Grotto May Day celebration May 2 CANCELED

This year's Grotto May Day Celebration has been canceled due to the predicted weather forecast. We apologize for any inconvenience and we'll see you next year!

For more information of the Annual May Day Celebration or William Lightner's Grotto visit

Mount Mercy University students and alumni will reenact a cherished 30-year tradition during the Grotto May Day Celebration on Thursday, May 2, from 3:30 – 5:30 p.m. at Mount Mercy's historic Our Mother of Sorrows Grotto. Entertainment will include a reenactment of the 1920s Isadora Duncan scarf dance – once widely held on campus – and performances of 1930s music by Mount Mercy's Choir as well as a May Pole Ribbon Dance. Guests will be treated to a historical background on the Grotto and its architect, William Lightner, as well as offered tours showcasing the types of semi-precious minerals used in the Grotto structures.

In previous years, the annual May Day celebration involved crowning the May Queen, presenting music and dance performances, and capturing photo opportunities. This annual event took place from 1928 – 1958 on campus.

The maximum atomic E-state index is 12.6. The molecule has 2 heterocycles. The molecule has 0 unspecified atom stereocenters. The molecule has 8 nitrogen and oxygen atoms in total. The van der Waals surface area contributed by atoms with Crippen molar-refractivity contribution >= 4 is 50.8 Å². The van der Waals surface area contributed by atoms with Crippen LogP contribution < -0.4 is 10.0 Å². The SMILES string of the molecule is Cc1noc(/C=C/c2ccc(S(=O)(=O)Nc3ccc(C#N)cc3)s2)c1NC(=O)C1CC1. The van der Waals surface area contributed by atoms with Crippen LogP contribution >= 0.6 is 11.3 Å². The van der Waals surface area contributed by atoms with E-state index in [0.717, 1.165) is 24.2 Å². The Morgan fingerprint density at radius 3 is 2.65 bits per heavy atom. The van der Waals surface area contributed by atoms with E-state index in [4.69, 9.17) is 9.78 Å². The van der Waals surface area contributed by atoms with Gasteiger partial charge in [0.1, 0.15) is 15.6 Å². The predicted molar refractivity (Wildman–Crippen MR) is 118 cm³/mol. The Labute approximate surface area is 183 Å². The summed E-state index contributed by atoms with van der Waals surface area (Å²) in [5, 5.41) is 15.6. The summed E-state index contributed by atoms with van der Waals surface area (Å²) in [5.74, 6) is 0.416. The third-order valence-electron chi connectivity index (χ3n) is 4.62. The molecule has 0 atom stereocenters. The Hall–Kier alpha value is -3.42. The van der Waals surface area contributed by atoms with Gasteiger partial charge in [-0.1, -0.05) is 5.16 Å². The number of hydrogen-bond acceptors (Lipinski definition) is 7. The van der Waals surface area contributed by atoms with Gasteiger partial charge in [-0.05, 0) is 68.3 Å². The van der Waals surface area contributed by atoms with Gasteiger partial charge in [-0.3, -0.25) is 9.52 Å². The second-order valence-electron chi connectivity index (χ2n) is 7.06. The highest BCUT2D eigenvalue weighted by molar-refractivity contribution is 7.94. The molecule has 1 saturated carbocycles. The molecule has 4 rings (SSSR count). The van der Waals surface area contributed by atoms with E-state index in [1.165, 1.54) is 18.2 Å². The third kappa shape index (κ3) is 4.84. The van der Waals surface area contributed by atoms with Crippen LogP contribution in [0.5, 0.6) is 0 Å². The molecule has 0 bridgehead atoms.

A favorite location on Mount Mercy's campus, Lightner was inspired to create the Grotto to express his personal artistic vision and religious faith. As a response to a request by the Sisters of Mercy, what began as a single structure became a twelve-year obsession for Lightner . The Grotto's features included a bridge surrounded by a lagoon, a 10-column structure representing the Ten Commandments, and a central shrine structure and two arches. Lightner used over two tons of rock and 300 different varieties of stone to create this unique example of folk architecture.

In the late 1960s, the Grotto and Lagoon had fallen to ruins as finances to maintain the structure dwindled. The lagoon was drained in 1970, and due to erosion, lack of funding, and vandalism, the main structure of the Grotto was leveled in 1974. In the summer of 2011 the first stage of the Grotto's latest preservation effort was completed, coinciding with the development of the new University Center.

The re-establishment of this cherished structure was made possible by the Iowa Arts Council's Major Organizations Grant (2011-12) and a National Endowment for the Arts ARTWORKS grant (2012- 2014) to Mount Mercy University. In case of heavy rain the celebration will be cancelled.


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